Don't mess with Texas banks

A strong local economy and healthy profit margins add to the Lone Star State's allure. No wonder all the big national banks want to do more business in Texas.

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By David Ellis, staff writer

Where the banks are failing
Bank failures and foreclosures keep mounting

NEW YORK ( -- The old adage that everything is bigger in Texas still seems to hold water --especially when it comes to the business of banking.

Before Guaranty Financial Group collapsed last week, the Austin-based thrift reportedly drew intense interest from lenders and investors across the country. U.S. Bancorp (USB, Fortune 500), Wells Fargo (WFC, Fortune 500) and the private equity pros that bought IndyMac were said to have either bid or consider an offer for its assets. Guaranty was ultimately sold to Spain's Banco Bilbao Vizcaya Argentaria (BBV).

But Guaranty may be an anomaly. Only four Texas banks have failed since the beginning of 2008. And the failure of Guaranty had more to do with exposure to bad real estate loans in California than problems in its home state.

In fact, business has been good for banks operating within the Lone Star State.

In the second quarter, Texas banks reported profitability that surpassed the rest of the country, generating a 0.69% return on assets, compared to the national median of 0.49%, according to a recent report published by investment bank Sheshunoff & Co.

"It is the one area of the country where you could say there is an abundance of interest [on behalf of bankers]," said Brett Rabatin, a senior research analyst at Sterne Agee who tracks a number of Texas-based lenders.

In some ways, Texas seems to have everything a bank could love: a rapidly growing population in need of a place to park their money and a relatively resilient economy that could be among the first to emerge from the recession.

As of July, the state's unemployment rate stood at 7.9%, one of the lowest in the nation. But other recent economic indicators have also been encouraging. Median home prices and sales activity, for example, have both been on the rise this summer, while manufacturing activity has also improved in recent months, according to recent data from the Federal Reserve Bank of Dallas.

That has helped many local banks avoid the hefty credit costs that have saddled so many of their peers across the country -- and ultimately boosted their bottom lines.

A crowded playing field

Such factors, combined with a tough-but-fair state regulatory regime, have made Texas the destination of choice for the banking industry in the past few years.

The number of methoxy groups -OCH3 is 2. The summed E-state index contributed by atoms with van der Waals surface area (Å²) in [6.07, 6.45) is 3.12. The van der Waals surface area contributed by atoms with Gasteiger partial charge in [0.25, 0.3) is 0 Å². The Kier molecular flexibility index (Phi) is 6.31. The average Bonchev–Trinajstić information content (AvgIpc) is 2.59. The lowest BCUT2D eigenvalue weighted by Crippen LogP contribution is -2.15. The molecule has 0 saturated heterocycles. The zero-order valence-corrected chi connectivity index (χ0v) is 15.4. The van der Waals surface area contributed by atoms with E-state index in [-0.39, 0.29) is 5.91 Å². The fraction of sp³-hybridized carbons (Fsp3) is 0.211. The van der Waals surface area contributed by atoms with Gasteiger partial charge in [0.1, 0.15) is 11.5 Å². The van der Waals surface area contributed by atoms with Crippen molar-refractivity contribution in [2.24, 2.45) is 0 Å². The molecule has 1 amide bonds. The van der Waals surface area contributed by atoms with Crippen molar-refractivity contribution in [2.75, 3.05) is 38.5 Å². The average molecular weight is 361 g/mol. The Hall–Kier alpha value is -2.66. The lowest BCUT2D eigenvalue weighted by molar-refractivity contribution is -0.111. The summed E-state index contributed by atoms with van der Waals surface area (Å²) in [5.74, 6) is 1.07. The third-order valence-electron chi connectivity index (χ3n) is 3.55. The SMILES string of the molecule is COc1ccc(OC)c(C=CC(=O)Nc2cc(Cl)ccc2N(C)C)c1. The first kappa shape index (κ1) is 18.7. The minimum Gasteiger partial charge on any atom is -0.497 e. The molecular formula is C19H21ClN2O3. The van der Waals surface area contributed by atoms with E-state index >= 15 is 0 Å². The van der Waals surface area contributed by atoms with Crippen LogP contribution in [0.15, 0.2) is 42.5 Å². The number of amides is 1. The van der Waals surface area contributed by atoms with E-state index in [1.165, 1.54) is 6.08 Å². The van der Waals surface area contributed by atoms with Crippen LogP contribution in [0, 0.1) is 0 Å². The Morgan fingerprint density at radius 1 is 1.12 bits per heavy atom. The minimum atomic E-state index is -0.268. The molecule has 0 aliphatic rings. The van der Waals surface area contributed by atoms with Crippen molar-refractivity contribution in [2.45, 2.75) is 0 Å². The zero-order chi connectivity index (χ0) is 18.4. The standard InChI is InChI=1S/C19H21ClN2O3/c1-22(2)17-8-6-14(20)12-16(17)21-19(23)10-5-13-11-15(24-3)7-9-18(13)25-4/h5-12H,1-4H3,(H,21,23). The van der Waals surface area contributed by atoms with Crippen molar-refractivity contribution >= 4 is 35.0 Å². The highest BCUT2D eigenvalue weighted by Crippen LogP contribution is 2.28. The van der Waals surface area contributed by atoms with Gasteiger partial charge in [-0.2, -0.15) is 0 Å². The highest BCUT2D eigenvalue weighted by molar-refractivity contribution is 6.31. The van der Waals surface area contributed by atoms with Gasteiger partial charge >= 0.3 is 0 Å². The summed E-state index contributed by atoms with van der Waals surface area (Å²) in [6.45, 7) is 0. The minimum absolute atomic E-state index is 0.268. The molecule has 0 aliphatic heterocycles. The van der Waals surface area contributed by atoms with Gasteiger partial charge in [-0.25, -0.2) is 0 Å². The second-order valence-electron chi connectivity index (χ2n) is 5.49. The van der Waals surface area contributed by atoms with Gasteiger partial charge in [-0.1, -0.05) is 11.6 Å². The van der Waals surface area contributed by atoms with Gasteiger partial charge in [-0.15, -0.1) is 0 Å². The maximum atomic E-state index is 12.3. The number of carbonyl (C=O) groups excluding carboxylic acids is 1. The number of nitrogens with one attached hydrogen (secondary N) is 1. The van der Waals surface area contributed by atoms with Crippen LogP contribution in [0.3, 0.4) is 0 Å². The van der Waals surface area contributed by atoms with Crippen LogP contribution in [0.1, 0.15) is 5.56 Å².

Before being acquired by Wells Fargo last fall, Wachovia had planned to build about 250 branches in Texas by the end of next year. Citigroup (C, Fortune 500), Bank of America (BAC, Fortune 500) and JPMorgan Chase (JPM, Fortune 500) all have a significant presence in Texas already, with each boasting several hundred retail locations.

With nearly 640 different lenders operating within the state, overseeing some 5,800 branches, some would argue it makes for a crowded playing field. But that has not deterred many lenders from trying to claim their stake in this lucrative market.

Five of the 28 new banks that have opened so far this year have set up shop in Texas, according to the FDIC. Even veteran lenders, like San Francisco's UnionBank, have taken an interest in the region, reportedly applying for a state charter recently.

But that level of interest cuts both ways, notes Rabatin. With the level of competition so fierce, lenders looking to grow have few options other than stealing market share or through acquisitions.

"The problem is it is so hard to get a critical mass without buying something of decent size, which is why Guaranty piqued a number of peoples' interest," he said.

Lessons learned

While Texas may hold the promise of tidy profit margins for banks, some trouble spots still loom for lenders looking to expand their presence there.

The recent decline in the price of natural gas to below $3 has worried some banks with exposure to the local energy industry, while the extent of the fallout in the souring commercial real estate market have also kept some bankers up at night, said Jim Gardner, chairman of Commerce Street Capital, a Dallas-based investment bank.

"It's been pretty good up until now, but we really started seeing a deterioration in commercial real estate beginning in the second quarter," he said. "I suspect that trend will continue for a while."

Still, few expect the industry to relive the painful banking period of the 1980s and early 1990s, which was also driven by a combination of collapsing energy prices and deterioration in commercial real estate values. Between 1980 and 1994, 599 Texas banking institutions failed.

Living with that memory, many bankers took precautions in the years leading up to the current crisis, employing thorough underwriting practices and taking care not to overexpose themselves to the energy industry, said John Blaylock, an associate director at Sheshunoff & Co.

"They were simply much more careful about underwriting loans the last 10 years because of that," said Blaylock. "There are bankers here who vividly remember what happened and are not about to repeat it." To top of page

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